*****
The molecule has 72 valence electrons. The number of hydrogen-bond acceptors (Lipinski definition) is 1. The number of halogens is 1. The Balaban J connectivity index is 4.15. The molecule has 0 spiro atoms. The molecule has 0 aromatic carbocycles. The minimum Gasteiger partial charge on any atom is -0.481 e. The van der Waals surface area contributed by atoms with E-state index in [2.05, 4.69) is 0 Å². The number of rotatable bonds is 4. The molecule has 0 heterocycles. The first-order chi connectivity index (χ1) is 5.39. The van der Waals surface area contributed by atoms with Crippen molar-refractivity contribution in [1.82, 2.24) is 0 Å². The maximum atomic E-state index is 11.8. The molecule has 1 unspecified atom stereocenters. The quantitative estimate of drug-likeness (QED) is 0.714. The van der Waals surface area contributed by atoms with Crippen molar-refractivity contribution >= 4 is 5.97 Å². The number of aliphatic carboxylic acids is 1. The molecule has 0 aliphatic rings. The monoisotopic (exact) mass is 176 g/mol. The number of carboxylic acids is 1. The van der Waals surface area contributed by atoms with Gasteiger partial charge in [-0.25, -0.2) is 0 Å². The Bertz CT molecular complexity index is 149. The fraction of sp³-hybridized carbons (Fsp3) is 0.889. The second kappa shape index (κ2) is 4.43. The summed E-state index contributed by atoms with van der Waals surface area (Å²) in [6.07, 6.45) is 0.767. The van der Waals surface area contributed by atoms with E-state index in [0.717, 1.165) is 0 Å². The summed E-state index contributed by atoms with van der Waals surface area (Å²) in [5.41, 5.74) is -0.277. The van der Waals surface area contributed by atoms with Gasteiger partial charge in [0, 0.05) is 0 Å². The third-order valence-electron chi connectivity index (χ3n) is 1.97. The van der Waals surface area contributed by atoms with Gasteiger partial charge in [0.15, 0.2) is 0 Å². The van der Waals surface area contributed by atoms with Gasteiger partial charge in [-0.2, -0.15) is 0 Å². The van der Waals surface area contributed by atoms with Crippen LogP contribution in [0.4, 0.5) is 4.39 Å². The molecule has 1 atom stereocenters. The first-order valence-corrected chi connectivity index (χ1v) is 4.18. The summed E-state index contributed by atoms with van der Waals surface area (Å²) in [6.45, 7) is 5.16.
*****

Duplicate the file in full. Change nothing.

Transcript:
The molecule has 72 valence electrons. The number of hydrogen-bond acceptors (Lipinski definition) is 1. The number of halogens is 1. The Balaban J connectivity index is 4.15. The molecule has 0 spiro atoms. The molecule has 0 aromatic carbocycles. The minimum Gasteiger partial charge on any atom is -0.481 e. The van der Waals surface area contributed by atoms with E-state index in [2.05, 4.69) is 0 Å². The number of rotatable bonds is 4. The molecule has 0 heterocycles. The first-order chi connectivity index (χ1) is 5.39. The van der Waals surface area contributed by atoms with Crippen molar-refractivity contribution in [1.82, 2.24) is 0 Å². The maximum atomic E-state index is 11.8. The molecule has 1 unspecified atom stereocenters. The quantitative estimate of drug-likeness (QED) is 0.714. The van der Waals surface area contributed by atoms with Crippen molar-refractivity contribution >= 4 is 5.97 Å². The number of aliphatic carboxylic acids is 1. The molecule has 0 aliphatic rings. The monoisotopic (exact) mass is 176 g/mol. The number of carboxylic acids is 1. The van der Waals surface area contributed by atoms with Gasteiger partial charge in [-0.25, -0.2) is 0 Å². The Bertz CT molecular complexity index is 149. The fraction of sp³-hybridized carbons (Fsp3) is 0.889. The second kappa shape index (κ2) is 4.43. The summed E-state index contributed by atoms with van der Waals surface area (Å²) in [6.07, 6.45) is 0.767. The van der Waals surface area contributed by atoms with E-state index in [0.717, 1.165) is 0 Å². The summed E-state index contributed by atoms with van der Waals surface area (Å²) in [5.41, 5.74) is -0.277. The van der Waals surface area contributed by atoms with Gasteiger partial charge in [0, 0.05) is 0 Å². The third-order valence-electron chi connectivity index (χ3n) is 1.97. The van der Waals surface area contributed by atoms with Gasteiger partial charge in [0.15, 0.2) is 0 Å². The van der Waals surface area contributed by atoms with Gasteiger partial charge in [-0.2, -0.15) is 0 Å². The van der Waals surface area contributed by atoms with Crippen LogP contribution in [0.4, 0.5) is 4.39 Å². The molecule has 1 atom stereocenters. The first-order valence-corrected chi connectivity index (χ1v) is 4.18. The summed E-state index contributed by atoms with van der Waals surface area (Å²) in [6.45, 7) is 5.16.